A driver in France has been told she faces losing 37 points from her driving licence after receiving 33 fines from an ‘average speed camera' in 10 months.
A French licence only has 12 points, so she would have lost her licence three times over...
The situation was made worse, the driver’s family said, because the speeding fines did not start arriving until 10 months after the offences. They were the only sign that something was amiss, they said.
The woman, known as Suzy C., incurred the fines on a road near her family home, which she drove down every day. The road was fitted with a kind of camera known in French as radar tronçon (referring to a 'stretch' of road) or radar vitesse moyenne that calculates drivers’ average speed between two set points.
A camera takes a shot of the numberplate at the entry point of a stretch of road and records the time; a sensor then detects the vehicle again at the end of the stretch and calculates the average speed.
This is in contrast to fixed speed cameras, which only take a snapshot of a driver’s speed at one given point. Average speed cameras mean that drivers cannot slow down purely to avoid the camera.
Ms C. explained: “I took the Mercureaux roads every day. Coming back down, there were these speed cameras. I braked before, and on the slope, sped up a bit, and then braked again at the end, as I thought these were fixed cameras.”
Neither camera ever “flashed”, so she was not aware that her driving was an issue.
The problem was only noticed when speeding fines began arriving at the family home, demanding payment for speeding offences that had happened 10 months earlier.
At first, 13 letters arrived, and the number quickly climbed to more than 30.
Ms C.’s father Lionel, explained: “Because of the 30 fines with loss of one point and three with loss of two points, Suzy will lose 37 points. Financially, it represents more than €2,500. We even thought about her using her grandmother’s licence, as she hasn’t driven for decades, but we are honest people.”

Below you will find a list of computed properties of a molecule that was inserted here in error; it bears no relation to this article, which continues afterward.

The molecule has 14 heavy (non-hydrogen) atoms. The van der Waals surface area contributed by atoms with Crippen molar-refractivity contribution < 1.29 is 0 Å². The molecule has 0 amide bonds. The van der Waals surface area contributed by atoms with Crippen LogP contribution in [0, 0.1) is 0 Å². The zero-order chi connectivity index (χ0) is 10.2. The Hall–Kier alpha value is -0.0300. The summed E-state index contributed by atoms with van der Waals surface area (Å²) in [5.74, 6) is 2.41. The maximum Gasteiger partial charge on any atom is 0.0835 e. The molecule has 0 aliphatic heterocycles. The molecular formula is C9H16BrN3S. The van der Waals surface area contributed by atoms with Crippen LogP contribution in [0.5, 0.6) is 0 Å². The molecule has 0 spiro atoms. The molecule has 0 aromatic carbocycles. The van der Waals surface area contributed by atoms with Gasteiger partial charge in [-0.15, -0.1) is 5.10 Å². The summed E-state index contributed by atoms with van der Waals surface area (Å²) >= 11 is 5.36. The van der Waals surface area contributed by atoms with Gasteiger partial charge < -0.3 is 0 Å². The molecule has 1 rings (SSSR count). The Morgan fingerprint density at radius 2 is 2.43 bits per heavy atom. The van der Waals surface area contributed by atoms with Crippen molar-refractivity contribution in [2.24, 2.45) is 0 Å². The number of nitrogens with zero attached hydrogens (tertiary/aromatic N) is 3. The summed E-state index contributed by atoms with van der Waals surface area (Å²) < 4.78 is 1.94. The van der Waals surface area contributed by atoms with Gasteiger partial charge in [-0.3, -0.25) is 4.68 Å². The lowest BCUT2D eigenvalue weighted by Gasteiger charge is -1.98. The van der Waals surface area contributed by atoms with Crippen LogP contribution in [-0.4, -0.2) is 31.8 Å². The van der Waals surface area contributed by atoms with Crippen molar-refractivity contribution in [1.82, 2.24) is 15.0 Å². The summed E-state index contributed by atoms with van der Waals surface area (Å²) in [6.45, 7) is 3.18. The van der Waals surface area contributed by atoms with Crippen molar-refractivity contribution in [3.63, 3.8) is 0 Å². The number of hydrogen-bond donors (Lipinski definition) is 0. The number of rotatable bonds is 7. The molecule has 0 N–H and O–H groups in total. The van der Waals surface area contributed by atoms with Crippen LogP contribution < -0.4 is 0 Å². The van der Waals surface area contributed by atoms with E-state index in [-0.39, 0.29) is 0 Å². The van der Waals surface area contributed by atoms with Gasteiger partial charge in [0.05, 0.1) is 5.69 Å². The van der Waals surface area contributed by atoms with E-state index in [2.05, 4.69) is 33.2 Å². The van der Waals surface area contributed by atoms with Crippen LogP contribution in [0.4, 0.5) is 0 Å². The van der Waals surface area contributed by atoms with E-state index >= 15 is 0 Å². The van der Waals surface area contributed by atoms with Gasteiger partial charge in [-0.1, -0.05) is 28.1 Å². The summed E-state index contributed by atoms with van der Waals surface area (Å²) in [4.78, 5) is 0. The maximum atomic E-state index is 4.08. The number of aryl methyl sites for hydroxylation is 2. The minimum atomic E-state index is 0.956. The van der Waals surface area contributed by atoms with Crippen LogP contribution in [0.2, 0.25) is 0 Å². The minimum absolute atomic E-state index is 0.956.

The woman’s father did not make excuses for his daughter, but was baffled by how long the fines took to arrive.
He said: “It took 10 months. If we had received a fine on time, I would have simply explained to my daughter how an average speed cameras work, I would have sorted it out, and the story would have ended there.
“I am not against speed cameras, on the contrary. But there is no logic here, no objective in terms of prevention. And I think we will receive just as many [fines] in the coming days.”
The family is now fighting the fines, and aiming to prove the unfairness of the situation. They have delayed any summer holiday plans so they can stay at home to fight the case.
Mr C. said: “We will stay here as long as we need, while the case is still not resolved.”
Road safety authority Sécurité routière has a map on its website showing the location of speed cameras across France, including the type of cameras (fixed, average, red light etc).
Average speed cameras were first installed in France in June 2012. It was the eighth EU country to install them. By the end of that year, there were more than 100 installed along the sides of motorways and major roads.
Average speed cameras do not flash. They work by calculating the average speed of your journey between two fixed points, using infrared cameras and speed detectors.
For example, in a 50kph zone, if you travelled at 60kph for part of the way, you would therefore have to decelerate to 40kph for the same distance, in order for your average to remain at 50kph or below. However as with other fixed speed cameras there is a margin of error in favour of the driver, so for example the average speed would have to be calculated as 56kph in a 50kph zone before a fine was sent out.
The cameras are designed to encourage slower, more consistent driving overall.
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